Wednesday, March 05, 2008

These Girls

Tahani Rached | 2006 | 68 min | Egypt

These Girls is a documentary portrait of a small group of girls who share companionship in the brutal and violent streets of Cairo, Egypt. Unfortunately, These Girls goes out of its way to insert so much whimsy and romance into the lives of these teenage prostitutes and runaways that virtually all of the impact is lost. The music, editing, and extended dances sequences all conspire to reduce this film to near parody. Yes, i said extended dance sequences. In one scene, a man washes out a found styrofoam cooler with rags to act as a makeshift crib for a girl's newborn baby. It is a disturbing moment- or it would be were it not played for laughs. The theatre thought it was adorable. Those homeless people are so inventive! Cute!

Also problematic is that the film gives no context to their lives or community so a great deal of cultural references are lost. The same can be said of the heavy reliance of euphemistic language like "slept with" or "love" to indicate rape, kidnapping, and prostitution. And to avoid any problems with what seems to be a predetermined story arc, when a girl is arrested or otherwise disappears, she is given no more than a quick mention and is quickly forgotten in favour of the other main "characters."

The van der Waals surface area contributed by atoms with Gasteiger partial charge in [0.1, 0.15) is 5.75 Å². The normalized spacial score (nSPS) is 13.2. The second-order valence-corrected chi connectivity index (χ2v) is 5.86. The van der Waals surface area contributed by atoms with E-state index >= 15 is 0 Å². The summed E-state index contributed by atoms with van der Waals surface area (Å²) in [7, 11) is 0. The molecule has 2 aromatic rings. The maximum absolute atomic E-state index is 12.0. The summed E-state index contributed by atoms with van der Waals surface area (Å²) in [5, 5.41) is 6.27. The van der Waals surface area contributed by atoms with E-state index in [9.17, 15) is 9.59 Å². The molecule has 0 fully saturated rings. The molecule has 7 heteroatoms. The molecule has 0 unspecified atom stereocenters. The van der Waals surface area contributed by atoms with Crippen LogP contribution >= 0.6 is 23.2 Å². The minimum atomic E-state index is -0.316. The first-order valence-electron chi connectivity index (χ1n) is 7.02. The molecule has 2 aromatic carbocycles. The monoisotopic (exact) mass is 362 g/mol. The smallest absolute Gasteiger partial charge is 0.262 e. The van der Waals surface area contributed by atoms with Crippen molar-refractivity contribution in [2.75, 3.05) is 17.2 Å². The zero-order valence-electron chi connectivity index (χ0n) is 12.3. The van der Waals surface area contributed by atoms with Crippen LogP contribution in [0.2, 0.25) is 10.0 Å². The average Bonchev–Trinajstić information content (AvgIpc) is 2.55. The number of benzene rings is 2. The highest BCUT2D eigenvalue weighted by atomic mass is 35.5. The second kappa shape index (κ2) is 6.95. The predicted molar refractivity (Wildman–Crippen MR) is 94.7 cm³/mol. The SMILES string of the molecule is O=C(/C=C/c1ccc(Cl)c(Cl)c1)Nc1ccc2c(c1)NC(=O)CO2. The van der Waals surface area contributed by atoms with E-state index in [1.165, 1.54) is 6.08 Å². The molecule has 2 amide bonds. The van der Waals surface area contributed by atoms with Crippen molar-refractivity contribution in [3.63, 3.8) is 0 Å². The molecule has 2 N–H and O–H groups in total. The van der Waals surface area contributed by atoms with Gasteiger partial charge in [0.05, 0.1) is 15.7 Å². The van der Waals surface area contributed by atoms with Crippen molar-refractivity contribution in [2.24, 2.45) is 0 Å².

There is a great documentary that could made about these young women, who are strong, intelligent, and open about their day-to-day struggles, but this is not it.


Cali Angel said...

well this looks interesting. I don't know about the love in prostitution but I'm open to be intrigued.


Anonymous said...

I perceived it totally differently. First, the euphemistic language is used by the girls themselves for obvious reasons. It does never give the impression that prostitution has sth to do with love (I think thats not what you wanted to say, Im just saying it because of the previous comment). Secondly, about the dance scences, the reason why you find them trivialzing may be cultural. For me they were not, not even extended, but maybe you just have to know Egypt a little bit to understand that properly. Im not Egyptian, but Im half middle eastern and I expierenced such dancing moments as a part of daily life, and not as sth reserved for celebrations. I think this movie showed their horrible circumstances without taking away their dignity, showing their vulnerability as well as their strength. Yes, first the music did irritate me, but then, seeing more of the movie, it seemed to reflect their lives: not that sth comical was going on, but to put it in the words of one of "these girls": "we are always sad. even then we love, its not from our heart." as well this horse riding scene: out of context, we might see that as sth which has to do with freedom and joy, but in this movie, its ridicolous to perceive it like that and to conclude that they have enjoy freedom and a romantic lifestyle. no, that is not what it wants to say. I think this laughter, this humour, this dancing and singing doesnt show that they celebrate life, but its a way to stay alive, to make it bearable. we fill pity, but they have to cope somehow with their lives.